“We still have inventory in the Jerry Run plant that we will continue to ship as the market demands. We are also positioned to bring assets back as we need to,” Correnti says, referencing the company’s float line in Greenland, Tenn., that it shut down last April as well as its plant in Victorville, Calif., that it closed last August (see May 2008 USGlass, page 16). “As demand grows we have those other lines that we can bring back. Even in West Virginia, we have those assets that we can bring back as the market justifies the need.”

Customers should see little change in the way they place orders following the plant closing. According to Correnti, all orders are processed through a centralized order-entry system so orders now will be routed to one of the company’s other manufacturing locations. 

No changes to transportation/shipping costs are expected as a result of the plant closure.

For the 232 employees now without jobs at the West Virginia plant Correnti says they will receive their WARN pay and “there are also discussions with their union so there will likely be agreements on certain things from that.” As far as the Blue Ridge plant he says that’s a temporary layoff “and as part of that there are certain things the employees are entitled to based on their union contracts [specifics could not be disclosed]. We believe that this is truly temporary and expect the demand to pick back up enough to bring those people back as the global economy returns within the next year to 18 months,” he adds, explaining that the Blue Ridge plant serves a lot of overseas markets.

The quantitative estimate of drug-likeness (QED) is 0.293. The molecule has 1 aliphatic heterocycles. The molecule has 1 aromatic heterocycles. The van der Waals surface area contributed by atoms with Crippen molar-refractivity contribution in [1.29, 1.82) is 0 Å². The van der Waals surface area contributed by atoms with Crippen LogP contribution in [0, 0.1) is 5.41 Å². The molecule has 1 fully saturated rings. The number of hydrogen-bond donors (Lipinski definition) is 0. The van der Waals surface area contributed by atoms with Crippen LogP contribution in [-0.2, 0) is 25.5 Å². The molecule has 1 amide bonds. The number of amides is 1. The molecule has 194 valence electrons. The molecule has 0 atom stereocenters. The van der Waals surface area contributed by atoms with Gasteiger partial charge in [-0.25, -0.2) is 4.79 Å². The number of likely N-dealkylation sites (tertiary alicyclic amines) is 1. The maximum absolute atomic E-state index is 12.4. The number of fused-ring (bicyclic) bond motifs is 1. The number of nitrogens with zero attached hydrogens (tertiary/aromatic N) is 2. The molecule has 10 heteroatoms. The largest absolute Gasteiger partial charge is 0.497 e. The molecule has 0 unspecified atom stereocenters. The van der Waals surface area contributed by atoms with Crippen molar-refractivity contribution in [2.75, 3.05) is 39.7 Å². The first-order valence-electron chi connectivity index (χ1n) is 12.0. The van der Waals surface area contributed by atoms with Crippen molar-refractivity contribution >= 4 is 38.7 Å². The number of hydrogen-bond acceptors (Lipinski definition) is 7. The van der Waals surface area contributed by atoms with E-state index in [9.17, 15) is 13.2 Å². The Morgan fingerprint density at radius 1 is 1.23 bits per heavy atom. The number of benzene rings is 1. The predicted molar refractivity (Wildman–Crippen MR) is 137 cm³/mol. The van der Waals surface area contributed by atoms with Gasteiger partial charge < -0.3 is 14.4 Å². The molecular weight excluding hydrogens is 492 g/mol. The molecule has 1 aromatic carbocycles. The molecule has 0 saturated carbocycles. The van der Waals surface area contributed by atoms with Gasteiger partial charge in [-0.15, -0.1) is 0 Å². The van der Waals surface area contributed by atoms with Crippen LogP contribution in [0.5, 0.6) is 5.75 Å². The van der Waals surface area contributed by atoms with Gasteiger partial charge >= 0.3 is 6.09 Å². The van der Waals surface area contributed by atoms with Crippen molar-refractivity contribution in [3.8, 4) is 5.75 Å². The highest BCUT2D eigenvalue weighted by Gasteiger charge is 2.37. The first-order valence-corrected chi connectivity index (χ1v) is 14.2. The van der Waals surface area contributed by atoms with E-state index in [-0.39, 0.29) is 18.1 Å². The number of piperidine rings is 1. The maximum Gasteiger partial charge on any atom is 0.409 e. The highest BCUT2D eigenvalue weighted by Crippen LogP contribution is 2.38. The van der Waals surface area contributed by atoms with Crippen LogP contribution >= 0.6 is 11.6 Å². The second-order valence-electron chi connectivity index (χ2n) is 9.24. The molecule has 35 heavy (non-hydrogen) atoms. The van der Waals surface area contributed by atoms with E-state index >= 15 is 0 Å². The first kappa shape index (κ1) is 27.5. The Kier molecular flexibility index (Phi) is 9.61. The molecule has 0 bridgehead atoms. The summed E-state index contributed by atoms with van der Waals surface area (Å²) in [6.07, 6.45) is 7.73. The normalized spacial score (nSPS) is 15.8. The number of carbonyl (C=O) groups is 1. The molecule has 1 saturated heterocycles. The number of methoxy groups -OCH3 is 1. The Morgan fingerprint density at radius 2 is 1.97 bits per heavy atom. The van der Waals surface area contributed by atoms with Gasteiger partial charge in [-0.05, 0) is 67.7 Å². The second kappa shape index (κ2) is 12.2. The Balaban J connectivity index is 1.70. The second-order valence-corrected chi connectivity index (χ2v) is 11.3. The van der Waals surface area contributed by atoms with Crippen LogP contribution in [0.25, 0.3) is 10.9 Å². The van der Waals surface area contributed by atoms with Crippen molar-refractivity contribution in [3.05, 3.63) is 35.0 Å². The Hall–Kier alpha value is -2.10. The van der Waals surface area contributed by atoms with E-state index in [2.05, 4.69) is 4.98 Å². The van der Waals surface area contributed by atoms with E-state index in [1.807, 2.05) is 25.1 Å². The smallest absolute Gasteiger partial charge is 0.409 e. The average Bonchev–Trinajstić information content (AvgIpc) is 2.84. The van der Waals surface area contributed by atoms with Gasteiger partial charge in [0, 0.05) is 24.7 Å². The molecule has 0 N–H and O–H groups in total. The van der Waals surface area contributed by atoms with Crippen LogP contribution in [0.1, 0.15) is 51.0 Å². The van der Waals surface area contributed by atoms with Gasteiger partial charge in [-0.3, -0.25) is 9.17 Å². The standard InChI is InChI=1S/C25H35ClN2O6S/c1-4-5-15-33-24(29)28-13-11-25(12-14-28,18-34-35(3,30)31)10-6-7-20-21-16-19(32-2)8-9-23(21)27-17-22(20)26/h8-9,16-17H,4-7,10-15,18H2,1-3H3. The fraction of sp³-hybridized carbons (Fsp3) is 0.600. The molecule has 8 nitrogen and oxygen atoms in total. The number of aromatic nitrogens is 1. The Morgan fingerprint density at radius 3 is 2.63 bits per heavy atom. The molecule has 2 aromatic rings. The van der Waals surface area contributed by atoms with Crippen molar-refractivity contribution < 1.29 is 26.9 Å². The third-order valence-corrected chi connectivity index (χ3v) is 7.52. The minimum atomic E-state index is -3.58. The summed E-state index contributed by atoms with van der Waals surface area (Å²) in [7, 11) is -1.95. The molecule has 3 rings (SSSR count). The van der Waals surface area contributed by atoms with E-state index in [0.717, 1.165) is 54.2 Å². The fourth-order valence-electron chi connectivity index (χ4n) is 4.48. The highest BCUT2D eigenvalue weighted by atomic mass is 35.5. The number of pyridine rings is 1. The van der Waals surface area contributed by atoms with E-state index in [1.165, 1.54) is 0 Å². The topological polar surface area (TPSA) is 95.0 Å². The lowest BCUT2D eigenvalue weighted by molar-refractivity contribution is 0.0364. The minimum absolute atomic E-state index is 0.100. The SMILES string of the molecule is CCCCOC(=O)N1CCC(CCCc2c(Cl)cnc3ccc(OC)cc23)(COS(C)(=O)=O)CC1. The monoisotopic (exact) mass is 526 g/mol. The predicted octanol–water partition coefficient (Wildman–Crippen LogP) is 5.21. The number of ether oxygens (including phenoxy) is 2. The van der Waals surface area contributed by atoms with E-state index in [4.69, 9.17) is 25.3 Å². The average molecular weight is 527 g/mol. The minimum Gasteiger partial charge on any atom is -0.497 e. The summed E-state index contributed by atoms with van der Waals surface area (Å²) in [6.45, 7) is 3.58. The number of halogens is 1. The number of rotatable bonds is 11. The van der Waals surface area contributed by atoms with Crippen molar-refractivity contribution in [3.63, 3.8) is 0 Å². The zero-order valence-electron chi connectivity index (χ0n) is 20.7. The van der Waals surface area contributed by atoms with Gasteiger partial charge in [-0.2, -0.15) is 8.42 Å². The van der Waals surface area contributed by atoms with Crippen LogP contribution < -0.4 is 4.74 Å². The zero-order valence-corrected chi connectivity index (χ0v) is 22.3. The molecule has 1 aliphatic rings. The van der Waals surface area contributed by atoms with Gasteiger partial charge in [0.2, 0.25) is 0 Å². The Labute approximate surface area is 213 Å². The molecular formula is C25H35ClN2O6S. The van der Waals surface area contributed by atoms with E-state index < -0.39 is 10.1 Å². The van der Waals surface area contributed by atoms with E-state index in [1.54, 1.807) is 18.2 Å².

Correnti continues, “We believe we are positioned to respond to the needs of the market as we move forward. We are going to continue to focus on solar glazing as well as the residential and commercial markets and position ourselves to serve the demands of the customers.”

“Today’s volatile economic environment requires a new level of agility and flexibility for manufacturers,” Kitterman adds. “As the business environment changes, we are constantly evaluating current market conditions, the capacity and cost structure of all our facilities, and the efficiency of our transportation and logistics systems. This enables us to make the strategic decisions that position AGC for future profitability and success.”